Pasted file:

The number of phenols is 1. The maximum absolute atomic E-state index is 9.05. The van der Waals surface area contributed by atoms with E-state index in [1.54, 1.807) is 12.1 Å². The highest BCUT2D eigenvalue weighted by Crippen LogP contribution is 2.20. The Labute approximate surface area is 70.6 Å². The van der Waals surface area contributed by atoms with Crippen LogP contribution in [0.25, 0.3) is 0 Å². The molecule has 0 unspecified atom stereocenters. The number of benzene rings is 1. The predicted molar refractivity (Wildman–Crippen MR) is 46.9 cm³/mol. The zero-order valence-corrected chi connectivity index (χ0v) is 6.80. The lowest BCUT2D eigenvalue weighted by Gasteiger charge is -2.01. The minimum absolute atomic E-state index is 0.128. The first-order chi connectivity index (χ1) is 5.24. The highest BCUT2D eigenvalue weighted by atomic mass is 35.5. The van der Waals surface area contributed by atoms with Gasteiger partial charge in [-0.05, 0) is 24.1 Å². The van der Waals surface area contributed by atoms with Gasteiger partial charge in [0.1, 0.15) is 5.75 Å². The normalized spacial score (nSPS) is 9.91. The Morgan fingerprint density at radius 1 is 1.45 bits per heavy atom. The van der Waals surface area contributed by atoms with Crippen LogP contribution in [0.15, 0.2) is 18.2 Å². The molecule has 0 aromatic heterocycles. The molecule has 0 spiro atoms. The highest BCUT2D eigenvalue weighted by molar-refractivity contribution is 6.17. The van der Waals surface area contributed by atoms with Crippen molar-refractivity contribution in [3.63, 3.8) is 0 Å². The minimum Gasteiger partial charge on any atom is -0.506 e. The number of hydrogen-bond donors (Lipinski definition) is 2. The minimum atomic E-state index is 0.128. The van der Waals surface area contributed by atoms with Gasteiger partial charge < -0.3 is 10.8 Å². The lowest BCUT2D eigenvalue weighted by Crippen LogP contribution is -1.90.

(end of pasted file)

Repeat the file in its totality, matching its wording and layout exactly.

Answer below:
The number of phenols is 1. The maximum absolute atomic E-state index is 9.05. The van der Waals surface area contributed by atoms with E-state index in [1.54, 1.807) is 12.1 Å². The highest BCUT2D eigenvalue weighted by Crippen LogP contribution is 2.20. The Labute approximate surface area is 70.6 Å². The van der Waals surface area contributed by atoms with Crippen LogP contribution in [0.25, 0.3) is 0 Å². The molecule has 0 unspecified atom stereocenters. The number of benzene rings is 1. The predicted molar refractivity (Wildman–Crippen MR) is 46.9 cm³/mol. The zero-order valence-corrected chi connectivity index (χ0v) is 6.80. The lowest BCUT2D eigenvalue weighted by Gasteiger charge is -2.01. The minimum absolute atomic E-state index is 0.128. The first-order chi connectivity index (χ1) is 5.24. The highest BCUT2D eigenvalue weighted by atomic mass is 35.5. The van der Waals surface area contributed by atoms with Gasteiger partial charge in [-0.05, 0) is 24.1 Å². The van der Waals surface area contributed by atoms with Gasteiger partial charge in [0.1, 0.15) is 5.75 Å². The normalized spacial score (nSPS) is 9.91. The Morgan fingerprint density at radius 1 is 1.45 bits per heavy atom. The van der Waals surface area contributed by atoms with Crippen LogP contribution in [0.15, 0.2) is 18.2 Å². The molecule has 0 aromatic heterocycles. The molecule has 0 spiro atoms. The highest BCUT2D eigenvalue weighted by molar-refractivity contribution is 6.17. The van der Waals surface area contributed by atoms with Crippen molar-refractivity contribution in [3.63, 3.8) is 0 Å². The minimum Gasteiger partial charge on any atom is -0.506 e. The number of hydrogen-bond donors (Lipinski definition) is 2. The minimum atomic E-state index is 0.128. The van der Waals surface area contributed by atoms with Gasteiger partial charge < -0.3 is 10.8 Å². The lowest BCUT2D eigenvalue weighted by Crippen LogP contribution is -1.90.